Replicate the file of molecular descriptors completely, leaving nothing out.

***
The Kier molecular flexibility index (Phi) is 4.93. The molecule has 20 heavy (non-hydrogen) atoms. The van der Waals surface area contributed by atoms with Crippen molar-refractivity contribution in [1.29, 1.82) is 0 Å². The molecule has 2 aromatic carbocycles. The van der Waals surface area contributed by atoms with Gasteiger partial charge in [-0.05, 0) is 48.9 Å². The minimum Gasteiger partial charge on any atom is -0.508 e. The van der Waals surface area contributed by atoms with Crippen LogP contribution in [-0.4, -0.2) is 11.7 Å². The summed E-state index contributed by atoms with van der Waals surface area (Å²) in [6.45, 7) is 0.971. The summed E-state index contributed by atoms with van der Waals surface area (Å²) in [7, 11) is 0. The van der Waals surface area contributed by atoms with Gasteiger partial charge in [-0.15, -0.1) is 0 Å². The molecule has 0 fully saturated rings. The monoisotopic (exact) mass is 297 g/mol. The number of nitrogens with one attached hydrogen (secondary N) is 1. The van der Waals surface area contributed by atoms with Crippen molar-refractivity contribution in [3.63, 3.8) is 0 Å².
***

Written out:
The Kier molecular flexibility index (Phi) is 4.93. The molecule has 20 heavy (non-hydrogen) atoms. The van der Waals surface area contributed by atoms with Crippen molar-refractivity contribution in [1.29, 1.82) is 0 Å². The molecule has 2 aromatic carbocycles. The van der Waals surface area contributed by atoms with Gasteiger partial charge in [-0.05, 0) is 48.9 Å². The minimum Gasteiger partial charge on any atom is -0.508 e. The van der Waals surface area contributed by atoms with Crippen LogP contribution in [-0.4, -0.2) is 11.7 Å². The summed E-state index contributed by atoms with van der Waals surface area (Å²) in [6.45, 7) is 0.971. The summed E-state index contributed by atoms with van der Waals surface area (Å²) in [7, 11) is 0. The van der Waals surface area contributed by atoms with Gasteiger partial charge in [-0.15, -0.1) is 0 Å². The molecule has 0 fully saturated rings. The monoisotopic (exact) mass is 297 g/mol. The number of nitrogens with one attached hydrogen (secondary N) is 1. The van der Waals surface area contributed by atoms with Crippen molar-refractivity contribution in [3.63, 3.8) is 0 Å².